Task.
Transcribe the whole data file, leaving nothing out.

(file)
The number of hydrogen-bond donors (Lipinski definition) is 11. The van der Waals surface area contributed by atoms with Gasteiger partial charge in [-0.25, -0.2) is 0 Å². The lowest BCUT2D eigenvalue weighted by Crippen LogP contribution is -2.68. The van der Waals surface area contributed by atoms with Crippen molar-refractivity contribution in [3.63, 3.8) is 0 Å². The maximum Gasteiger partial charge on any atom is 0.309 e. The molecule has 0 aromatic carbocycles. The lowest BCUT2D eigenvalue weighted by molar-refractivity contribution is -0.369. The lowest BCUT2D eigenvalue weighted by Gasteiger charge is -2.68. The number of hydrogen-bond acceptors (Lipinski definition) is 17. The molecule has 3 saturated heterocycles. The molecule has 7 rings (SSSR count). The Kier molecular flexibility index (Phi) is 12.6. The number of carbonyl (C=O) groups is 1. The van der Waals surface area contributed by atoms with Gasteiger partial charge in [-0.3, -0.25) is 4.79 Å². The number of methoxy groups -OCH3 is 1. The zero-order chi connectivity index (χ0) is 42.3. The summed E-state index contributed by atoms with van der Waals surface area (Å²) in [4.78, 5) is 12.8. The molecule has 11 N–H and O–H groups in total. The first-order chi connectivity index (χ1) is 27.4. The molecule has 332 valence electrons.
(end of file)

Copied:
The number of hydrogen-bond donors (Lipinski definition) is 11. The van der Waals surface area contributed by atoms with Gasteiger partial charge in [-0.25, -0.2) is 0 Å². The lowest BCUT2D eigenvalue weighted by Crippen LogP contribution is -2.68. The van der Waals surface area contributed by atoms with Crippen molar-refractivity contribution in [3.63, 3.8) is 0 Å². The maximum Gasteiger partial charge on any atom is 0.309 e. The molecule has 0 aromatic carbocycles. The lowest BCUT2D eigenvalue weighted by molar-refractivity contribution is -0.369. The lowest BCUT2D eigenvalue weighted by Gasteiger charge is -2.68. The number of hydrogen-bond acceptors (Lipinski definition) is 17. The molecule has 3 saturated heterocycles. The molecule has 7 rings (SSSR count). The Kier molecular flexibility index (Phi) is 12.6. The number of carbonyl (C=O) groups is 1. The van der Waals surface area contributed by atoms with Gasteiger partial charge in [-0.3, -0.25) is 4.79 Å². The number of methoxy groups -OCH3 is 1. The zero-order chi connectivity index (χ0) is 42.3. The summed E-state index contributed by atoms with van der Waals surface area (Å²) in [4.78, 5) is 12.8. The molecule has 11 N–H and O–H groups in total. The first-order chi connectivity index (χ1) is 27.4. The molecule has 332 valence electrons.